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There are places to get lists of HTML or X11 colour names and their RGB equivalents. For instance we can find that "Aquamarine" is "#70DB93". Presumably the browsers know the mappings. Is there a way to use javascript to interrogate the browser and get a list of which colour names it supports (along with the RGB the browser plans on using)?

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Revert your last edit. X11 colors and HTML colors disagree in three cases I can think of, maybe more. See my comment to that answerer. –  Jed Smith Oct 11 '09 at 22:46

2 Answers 2

up vote 1 down vote accepted

These are meta to Javascript (they're used in CSS, amongst other things), and as a result I doubt they're queryable in that form.

Here's a list of the ones all browsers should know: CSS Color Names

From that page:

The W3C HTML and CSS standards have listed only 16 valid color names:
aqua, black, blue, fuchsia, gray, green, lime, maroon, navy, olive,
purple, red, silver, teal, white, and yellow.

EDIT: Since you asked, I checked if this is doable with Safari at least. I was able to do this (I threw this together in minutes, bear with it):

<html>
<head>
    <title>Color Test</title>
    <script type="text/javascript">
        function $(id) { return document.getElementById(id); }
        function do_chocolate() {
            $("foo").style.color = "chocolate";
            alert($("foo").style.color);
        }
    </script>
</head>
<body>
    <div id="foo">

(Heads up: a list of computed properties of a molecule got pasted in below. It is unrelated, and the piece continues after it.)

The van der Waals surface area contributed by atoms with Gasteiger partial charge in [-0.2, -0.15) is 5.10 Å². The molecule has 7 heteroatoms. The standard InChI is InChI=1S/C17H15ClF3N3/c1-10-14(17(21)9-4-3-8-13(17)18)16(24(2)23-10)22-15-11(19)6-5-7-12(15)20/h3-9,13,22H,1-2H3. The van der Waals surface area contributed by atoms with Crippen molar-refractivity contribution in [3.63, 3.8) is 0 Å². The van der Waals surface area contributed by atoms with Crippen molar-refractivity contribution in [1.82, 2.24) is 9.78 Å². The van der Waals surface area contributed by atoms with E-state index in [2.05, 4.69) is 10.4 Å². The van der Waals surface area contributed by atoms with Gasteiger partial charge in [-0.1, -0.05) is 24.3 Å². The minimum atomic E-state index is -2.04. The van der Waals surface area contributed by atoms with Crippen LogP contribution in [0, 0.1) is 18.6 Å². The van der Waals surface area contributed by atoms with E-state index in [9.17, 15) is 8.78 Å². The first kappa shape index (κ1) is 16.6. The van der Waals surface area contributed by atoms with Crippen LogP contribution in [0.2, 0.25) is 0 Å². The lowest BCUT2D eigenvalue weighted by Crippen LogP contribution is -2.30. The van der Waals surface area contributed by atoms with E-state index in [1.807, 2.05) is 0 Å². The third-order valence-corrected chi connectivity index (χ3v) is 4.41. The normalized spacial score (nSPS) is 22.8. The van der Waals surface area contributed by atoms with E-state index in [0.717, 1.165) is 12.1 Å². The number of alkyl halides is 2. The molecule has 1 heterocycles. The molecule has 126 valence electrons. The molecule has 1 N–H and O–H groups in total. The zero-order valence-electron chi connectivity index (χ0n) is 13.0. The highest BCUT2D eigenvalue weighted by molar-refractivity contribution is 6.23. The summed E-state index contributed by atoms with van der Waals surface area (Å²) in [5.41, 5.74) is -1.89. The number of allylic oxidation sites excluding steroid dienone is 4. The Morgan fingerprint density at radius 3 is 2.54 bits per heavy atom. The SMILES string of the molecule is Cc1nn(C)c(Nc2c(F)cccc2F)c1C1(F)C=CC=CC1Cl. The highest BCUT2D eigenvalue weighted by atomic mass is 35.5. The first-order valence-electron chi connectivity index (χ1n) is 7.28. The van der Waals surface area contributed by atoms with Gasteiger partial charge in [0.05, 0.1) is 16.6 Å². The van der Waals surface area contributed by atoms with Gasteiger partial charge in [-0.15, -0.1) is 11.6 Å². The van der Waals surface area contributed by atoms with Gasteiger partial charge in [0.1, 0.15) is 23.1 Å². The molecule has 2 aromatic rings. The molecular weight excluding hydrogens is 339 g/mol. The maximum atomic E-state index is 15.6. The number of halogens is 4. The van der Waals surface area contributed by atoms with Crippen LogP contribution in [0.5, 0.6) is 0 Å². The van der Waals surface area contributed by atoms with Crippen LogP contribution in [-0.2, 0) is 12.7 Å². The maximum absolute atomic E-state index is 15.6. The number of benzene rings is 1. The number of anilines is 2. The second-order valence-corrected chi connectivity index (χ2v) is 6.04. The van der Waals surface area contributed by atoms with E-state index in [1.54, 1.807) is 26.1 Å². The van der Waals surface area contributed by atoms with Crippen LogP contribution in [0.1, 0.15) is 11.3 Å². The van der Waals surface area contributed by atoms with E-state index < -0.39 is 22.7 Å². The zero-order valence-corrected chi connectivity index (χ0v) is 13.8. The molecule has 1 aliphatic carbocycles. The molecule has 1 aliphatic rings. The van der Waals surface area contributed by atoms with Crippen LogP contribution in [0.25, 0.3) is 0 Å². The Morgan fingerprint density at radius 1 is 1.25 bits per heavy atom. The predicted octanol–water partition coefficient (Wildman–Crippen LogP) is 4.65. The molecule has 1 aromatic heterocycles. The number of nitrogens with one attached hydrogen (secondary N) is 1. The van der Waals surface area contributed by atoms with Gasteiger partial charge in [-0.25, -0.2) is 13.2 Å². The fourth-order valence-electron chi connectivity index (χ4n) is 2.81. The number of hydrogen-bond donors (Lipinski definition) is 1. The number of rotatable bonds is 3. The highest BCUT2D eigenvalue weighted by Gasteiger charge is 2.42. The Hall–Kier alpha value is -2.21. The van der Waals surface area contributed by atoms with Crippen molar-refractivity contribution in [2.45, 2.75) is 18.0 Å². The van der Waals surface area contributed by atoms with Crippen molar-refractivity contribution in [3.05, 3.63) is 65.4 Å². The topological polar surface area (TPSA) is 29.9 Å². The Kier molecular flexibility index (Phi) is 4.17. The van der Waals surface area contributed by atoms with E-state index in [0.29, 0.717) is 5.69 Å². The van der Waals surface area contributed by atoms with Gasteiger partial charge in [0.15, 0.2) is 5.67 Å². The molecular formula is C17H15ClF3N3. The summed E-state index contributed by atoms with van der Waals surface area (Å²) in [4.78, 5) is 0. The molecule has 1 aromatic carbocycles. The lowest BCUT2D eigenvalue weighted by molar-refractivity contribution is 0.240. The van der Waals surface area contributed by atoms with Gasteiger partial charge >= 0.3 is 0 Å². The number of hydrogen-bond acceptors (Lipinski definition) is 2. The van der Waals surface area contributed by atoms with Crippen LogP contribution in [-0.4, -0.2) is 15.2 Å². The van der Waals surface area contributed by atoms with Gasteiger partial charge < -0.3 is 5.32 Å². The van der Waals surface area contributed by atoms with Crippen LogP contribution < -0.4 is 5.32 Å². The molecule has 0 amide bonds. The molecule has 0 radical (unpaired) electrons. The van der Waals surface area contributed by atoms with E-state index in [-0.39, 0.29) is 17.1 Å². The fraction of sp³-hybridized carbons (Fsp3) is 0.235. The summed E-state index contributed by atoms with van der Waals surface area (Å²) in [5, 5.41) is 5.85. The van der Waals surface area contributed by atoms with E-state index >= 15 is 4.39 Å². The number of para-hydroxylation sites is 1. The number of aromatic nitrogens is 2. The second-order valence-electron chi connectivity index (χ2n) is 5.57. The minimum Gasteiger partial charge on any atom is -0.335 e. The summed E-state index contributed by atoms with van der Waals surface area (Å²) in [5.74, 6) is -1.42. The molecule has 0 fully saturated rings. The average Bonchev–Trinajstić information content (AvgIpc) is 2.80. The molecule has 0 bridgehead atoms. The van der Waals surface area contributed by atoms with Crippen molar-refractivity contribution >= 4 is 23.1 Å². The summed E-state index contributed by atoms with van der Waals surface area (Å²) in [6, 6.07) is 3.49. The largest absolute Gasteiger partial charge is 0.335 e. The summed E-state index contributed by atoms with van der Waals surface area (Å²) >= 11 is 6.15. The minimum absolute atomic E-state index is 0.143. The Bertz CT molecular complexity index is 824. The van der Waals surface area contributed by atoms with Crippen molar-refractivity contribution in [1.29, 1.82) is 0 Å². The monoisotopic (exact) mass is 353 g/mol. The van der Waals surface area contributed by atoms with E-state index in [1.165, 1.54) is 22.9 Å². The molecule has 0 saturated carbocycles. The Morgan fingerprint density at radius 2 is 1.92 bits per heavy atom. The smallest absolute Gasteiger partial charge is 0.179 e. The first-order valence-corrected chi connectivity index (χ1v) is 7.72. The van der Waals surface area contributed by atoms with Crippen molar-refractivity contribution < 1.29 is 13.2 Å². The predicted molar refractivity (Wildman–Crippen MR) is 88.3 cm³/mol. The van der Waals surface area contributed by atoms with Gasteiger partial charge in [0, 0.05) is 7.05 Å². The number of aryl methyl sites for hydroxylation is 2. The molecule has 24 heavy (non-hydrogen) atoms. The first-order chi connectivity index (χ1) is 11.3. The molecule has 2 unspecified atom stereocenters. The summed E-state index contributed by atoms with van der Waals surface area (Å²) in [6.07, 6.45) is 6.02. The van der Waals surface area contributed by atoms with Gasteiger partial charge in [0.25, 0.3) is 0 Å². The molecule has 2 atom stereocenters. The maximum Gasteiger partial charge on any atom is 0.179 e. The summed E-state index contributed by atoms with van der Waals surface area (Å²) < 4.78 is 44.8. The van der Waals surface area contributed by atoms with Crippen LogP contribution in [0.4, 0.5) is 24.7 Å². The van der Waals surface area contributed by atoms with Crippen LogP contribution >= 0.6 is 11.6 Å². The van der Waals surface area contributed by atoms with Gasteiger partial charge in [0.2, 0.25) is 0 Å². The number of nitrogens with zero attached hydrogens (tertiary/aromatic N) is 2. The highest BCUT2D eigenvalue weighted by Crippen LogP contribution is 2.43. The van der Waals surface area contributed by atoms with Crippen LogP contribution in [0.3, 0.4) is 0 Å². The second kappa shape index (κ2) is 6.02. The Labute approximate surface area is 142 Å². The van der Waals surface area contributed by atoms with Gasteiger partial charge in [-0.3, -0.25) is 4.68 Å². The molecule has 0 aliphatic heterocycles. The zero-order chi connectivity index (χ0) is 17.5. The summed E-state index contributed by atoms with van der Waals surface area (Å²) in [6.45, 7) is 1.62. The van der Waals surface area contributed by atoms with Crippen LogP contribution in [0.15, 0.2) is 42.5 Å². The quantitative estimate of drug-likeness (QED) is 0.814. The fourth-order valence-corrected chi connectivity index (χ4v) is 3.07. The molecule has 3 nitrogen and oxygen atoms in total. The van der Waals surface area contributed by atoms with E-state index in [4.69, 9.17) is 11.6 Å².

This should change when you click below
    </div>
    <a href="#" onclick="do_chocolate();">Click me</a>
</body>

Safari shows me this alert when I click:

rgb(210, 105, 30)

I'm not familiar enough with Javascript to probe that color, but it looks like it can be done. If I were in a hurry on this project, I'd just stringize the color (like Safari did to display that alert to me) and grab each part. Since this is Javascript/DOM, however, I know there's a way to get in there and get each color component, but I don't know what it is. At least I've set you down the path, no?

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1  
What about if I knew the color name - I could use Javascript to apply that colour via css to an object. Could I then somehow find out the RGB the browser was using to render it? –  Andrew Oct 11 '09 at 22:44
    
Yes. I'll revise the answer. –  Jed Smith Oct 11 '09 at 22:52
    
I don't think they are queryable based on what I didn't find using Google, but I figured that maybe someone knows something that I don't. –  Andrew Oct 11 '09 at 22:54
1  
Thanks Jed. The original question assumed a lack of knowledge of the colour name but I doubt the browser can be coerced into giving that up. This does the name->RGB conversion if you at least have the name. Thanks, accepted. –  Andrew Oct 11 '09 at 23:10

These color names that browsers like Firefox support are not HTML color names but X11 color names.

Wikipedia has a list of these colors with samples, so you can determine if a browser supports them.

I'll do some poking around to see at what point Firefox (as an example) adds this support to see if you can query for it via js.

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There are cases where the X11 names disagree with the browser, so you shouldn't think of them that way. They are indeed HTML/CSS color names. –  Jed Smith Oct 11 '09 at 22:44
    
I modified the question to cover the HTML and X11 bases. The Wikipedia indicates that X11 was source but there are some minor disagreements between HTML and X11 colours which, in an ideal world, wouldn't exist. –  Andrew Oct 11 '09 at 22:52
    
I meant in cases where they aren't defined in CSS standard. And the names, as far as I know, are X11, even if the browser doesn't use either standard. –  Anthony Oct 11 '09 at 22:59

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